Angel’s Heart Xinomavro White 2014 has aromas of honey. In the mouth those honey notes continue with ripe peach, apricots and figs. Dry with a slightly astringent finish. In a 2015 vintage the honey disappeared in the mouth and was replaced with fresh mineral water and subtle notes of herbal flowers. The finish was dry with a bit more acidity. Domaine Tatsis likes to age their whites believing they not only improve but that too many whites are sold young and raw – agree!

Tatsis 100% Negoska (a red grape cultivated exclusively in Goumenissa and part of the makeup of the area’s P.O.D. wines).

Domaine Tatsis is the only winery to bottle 100% negoska and as a red wine. The nose was full of ripe blueberries and red currents. The same notes continued in the mouth but intensified as very ripe, full flavored fruits that lingered on the tongue. The finish was dry and tingled in the throat.

Tatsis 100% Roditis 2014. Perhaps it’s the reddish amber tint to the wine, but the nose detected a hint of mandarin orange zest and honeysuckle. My mouth enjoyed dry, aromatic but light floral and herbal notes of young spring plants. The finish was dry and unexpectedly tingly in the throat.

Tatsis Wines are distributed in the USA by DNS Distributers, New York and San Francisco.

Chatzivaritis Estate

Chatzivaritis Estate

A fairly new winery ( first planting 1993 on 13 hectares – 2007 their first vintage) Chatzivaritis Estate produce three red, three whites and one rose. Wines are aged only in French Oak – $925 each and they keep the barrels at least 4 years.

Chloe Rose

Chloe Rose, 50/50 cabernet sauvignon and xinomavro, the crushed grape juice is in contact with the skins for eight hours before fermentation begins. It had a nose with floral hints, white currents, slightly unripe raspberries. In the mouth the tongue was coated with notes of strawberries and raspberries. The wine started semi dry but quickly changed to dry and finished in the throat light and dry.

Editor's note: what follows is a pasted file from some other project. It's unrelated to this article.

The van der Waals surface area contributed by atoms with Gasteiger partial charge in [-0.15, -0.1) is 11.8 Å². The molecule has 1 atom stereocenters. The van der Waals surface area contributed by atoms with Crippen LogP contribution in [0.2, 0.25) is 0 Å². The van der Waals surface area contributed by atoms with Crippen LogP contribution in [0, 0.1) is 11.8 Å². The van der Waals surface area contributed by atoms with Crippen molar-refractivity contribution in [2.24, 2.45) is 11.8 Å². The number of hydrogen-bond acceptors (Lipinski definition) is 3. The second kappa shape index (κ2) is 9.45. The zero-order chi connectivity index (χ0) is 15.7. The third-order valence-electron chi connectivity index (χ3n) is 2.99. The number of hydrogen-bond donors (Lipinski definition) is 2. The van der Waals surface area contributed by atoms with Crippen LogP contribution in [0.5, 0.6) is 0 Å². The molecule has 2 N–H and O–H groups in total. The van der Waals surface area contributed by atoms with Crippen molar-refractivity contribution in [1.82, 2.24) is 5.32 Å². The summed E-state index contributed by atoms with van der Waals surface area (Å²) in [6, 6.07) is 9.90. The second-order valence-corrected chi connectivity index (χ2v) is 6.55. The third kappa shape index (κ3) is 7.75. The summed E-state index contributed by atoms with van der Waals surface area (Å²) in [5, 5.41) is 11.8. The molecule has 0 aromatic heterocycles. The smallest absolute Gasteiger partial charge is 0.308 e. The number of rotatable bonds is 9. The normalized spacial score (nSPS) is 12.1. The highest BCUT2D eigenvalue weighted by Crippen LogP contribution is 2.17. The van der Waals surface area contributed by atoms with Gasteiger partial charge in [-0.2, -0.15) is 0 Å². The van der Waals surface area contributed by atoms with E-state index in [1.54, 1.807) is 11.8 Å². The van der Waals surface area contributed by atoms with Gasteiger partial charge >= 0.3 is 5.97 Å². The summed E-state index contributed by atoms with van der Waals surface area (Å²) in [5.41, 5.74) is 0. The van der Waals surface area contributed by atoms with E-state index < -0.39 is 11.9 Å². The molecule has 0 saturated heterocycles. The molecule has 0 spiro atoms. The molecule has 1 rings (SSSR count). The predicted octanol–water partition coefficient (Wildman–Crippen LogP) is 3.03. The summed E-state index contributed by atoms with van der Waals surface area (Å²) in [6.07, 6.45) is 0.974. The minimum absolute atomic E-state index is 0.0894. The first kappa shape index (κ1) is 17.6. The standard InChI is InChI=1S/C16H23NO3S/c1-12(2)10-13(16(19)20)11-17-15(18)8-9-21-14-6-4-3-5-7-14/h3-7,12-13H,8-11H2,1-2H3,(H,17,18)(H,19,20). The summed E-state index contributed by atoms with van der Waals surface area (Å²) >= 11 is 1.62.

100% Assyrtiko had the fresh, light yet complex flavor of this outstanding Greek white grape. Very little aroma for the nose to detect except fresh summer air. Identical taste notes continued – light floral, summer flowers with sweetness cut by a hint of grapefruit zest. The finish was dry and smooth continuing with notes of grapefruit.

100% Assyrtiko

The third wine was a 100% Assyrtiko experiment with natural yeast and aging for 6 months in oak that had been used for sauvignon blanc. The nose detected hints of caramel and wet cedar while in the month there was a slight sweetness uncharacteristic of an assyrtiko. Perhaps the aging in old barrels provided these flavors. Floral and herbal notes were secondary including anise and chamomile. In all a surprising and promising fermentation variation for this classic Greek wine.

Chatzivaritis Estate Eurynome Red 2013

Chatzivaritis Estate Eurynome Red 2013 is both deep red in color but in aromas of ripe plumbs and fresh red meat. These intense aromas continue in the mouth with notes of tobacco, grilled eggplant skin, thyme and then slides down the throat in a dry finish. It would be the perfect wine to pair with a grilled prime steak.

Chatzivaritis Estate wines are distributed in the USA by Ekletikon.

 

 

When you go: The Goumenissa P.D.O. region is easily reached by car from nearby historic Kilkis, which is 35 miles north of Thessaloniki.

Disclosure: The author was a guest of the wineries mentioned in this article through the cooperation of Kilkis Region Tourism. Special thanks to Marianna Skoularika, Michelle Karamisakis and Fotis Altiparmakidis of Kilkis Region Tourism for being my guides. Accommodations were provided by Dimosthenis Traditional Guesthouse in Goumenissa and Evridiki Hotel, Kilkis.   Arrangements were facilitated by Pass Partout Tourism Marketing, DMC, Thessaloniki.

birds like grapes…so

 

You can read more articles by Marc d’Entremont at:

Hellenic News of America

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Traditional foods on Tinos Island, Greece

A few people told me earlier that half a day was enough to appreciate Tinos. I’m not sure what they meant by “appreciate.” After four days I felt I’d barely skimmed the surface of the cultural and gastronomic delights of this northern Greek Cyclades Island.

Chef Aggeliki Vidou and “pumpkin” cheese
Kritikos cured meats